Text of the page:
In summary, AN is associated with many different aberrations in the endocrine system. Pregnancy complications are clearly a part of this group of changes because of the inherent malnutrition which is found in AN. However, there exist a number of longstanding misconceptions about obstetrical issues in women with active AN. These can have deleterious effects on both the woman and their fetus. Weight restoration and resumption of menses seems to normalize these abnormalities and reduce future risk.


This research review was not supported by any grant or funding agency in the public, commercial, or not-for-profit sectors.


The authors wish to express our gratitude to providers and staff at Denver Health Hospital in Denver, CO, for their help and support in treating individuals with severe eating disorders.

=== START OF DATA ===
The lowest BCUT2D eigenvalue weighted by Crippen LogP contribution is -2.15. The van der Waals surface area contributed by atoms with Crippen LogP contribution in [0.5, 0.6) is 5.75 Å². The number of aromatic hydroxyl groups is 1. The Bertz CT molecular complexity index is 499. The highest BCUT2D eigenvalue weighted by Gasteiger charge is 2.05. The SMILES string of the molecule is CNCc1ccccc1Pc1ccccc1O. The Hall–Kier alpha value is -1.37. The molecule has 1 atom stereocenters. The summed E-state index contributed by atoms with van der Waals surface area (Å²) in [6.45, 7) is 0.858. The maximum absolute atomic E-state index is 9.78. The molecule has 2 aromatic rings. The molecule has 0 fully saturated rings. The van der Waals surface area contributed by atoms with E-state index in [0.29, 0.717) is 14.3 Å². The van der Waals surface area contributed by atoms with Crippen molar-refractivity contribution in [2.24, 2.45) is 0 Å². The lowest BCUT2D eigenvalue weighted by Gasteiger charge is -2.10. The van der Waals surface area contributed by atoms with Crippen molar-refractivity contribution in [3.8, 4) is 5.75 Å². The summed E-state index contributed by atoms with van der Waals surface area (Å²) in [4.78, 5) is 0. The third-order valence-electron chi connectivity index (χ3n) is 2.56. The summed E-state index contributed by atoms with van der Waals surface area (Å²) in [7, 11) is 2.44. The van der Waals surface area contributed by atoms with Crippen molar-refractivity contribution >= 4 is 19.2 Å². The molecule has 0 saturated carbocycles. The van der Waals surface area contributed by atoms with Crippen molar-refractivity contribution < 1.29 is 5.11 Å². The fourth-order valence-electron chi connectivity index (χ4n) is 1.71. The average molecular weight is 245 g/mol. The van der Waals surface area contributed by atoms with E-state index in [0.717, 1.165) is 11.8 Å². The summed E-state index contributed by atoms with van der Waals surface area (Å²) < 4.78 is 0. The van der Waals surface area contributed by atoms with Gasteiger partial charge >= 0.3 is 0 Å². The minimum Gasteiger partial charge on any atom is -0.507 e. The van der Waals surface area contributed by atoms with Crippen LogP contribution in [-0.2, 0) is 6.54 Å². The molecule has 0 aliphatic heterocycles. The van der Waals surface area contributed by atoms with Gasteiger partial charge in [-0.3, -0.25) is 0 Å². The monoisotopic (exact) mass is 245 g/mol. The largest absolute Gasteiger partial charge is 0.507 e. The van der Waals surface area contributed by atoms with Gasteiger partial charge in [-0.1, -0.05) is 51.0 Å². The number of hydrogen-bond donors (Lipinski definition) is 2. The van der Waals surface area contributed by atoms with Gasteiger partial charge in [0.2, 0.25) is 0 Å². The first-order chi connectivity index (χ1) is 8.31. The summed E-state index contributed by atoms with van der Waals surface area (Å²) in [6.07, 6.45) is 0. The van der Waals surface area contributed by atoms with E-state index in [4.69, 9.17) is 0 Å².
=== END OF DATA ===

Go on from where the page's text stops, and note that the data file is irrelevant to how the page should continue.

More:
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Cass K, Mehler PS. (2023) Obstetric Complications of Anorexia Nervosa. Med J Obstet Gynecol 11(2): 1172.

Received : 05 Jun 2023
Accepted : 05 Jul 2023
Published : 07 Jul 2023
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Journal of Sleep Medicine and Disorders
ISSN : 2379-0822
Launched : 2014
JSM Burns and Trauma
ISSN : 2475-9406
Launched : 2016
Chemical Engineering and Process Techniques
ISSN : 2333-6633
Launched : 2013
Annals of Clinical Cytology and Pathology
ISSN : 2475-9430
Launched : 2014
JSM Allergy and Asthma
ISSN : 2573-1254
Launched : 2016
Journal of Neurological Disorders and Stroke
ISSN : 2334-2307
Launched : 2013
Annals of Sports Medicine and Research
ISSN : 2379-0571
Launched : 2014
JSM Sexual Medicine
ISSN : 2578-3718
Launched : 2016
Annals of Vascular Medicine and Research
ISSN : 2378-9344
Launched : 2014
JSM Biotechnology and Biomedical Engineering
ISSN : 2333-7117
Launched : 2013
Journal of Hematology and Transfusion
ISSN : 2333-6684
Launched : 2013
JSM Environmental Science and Ecology
ISSN : 2333-7141
Launched : 2013
Journal of Cardiology and Clinical Research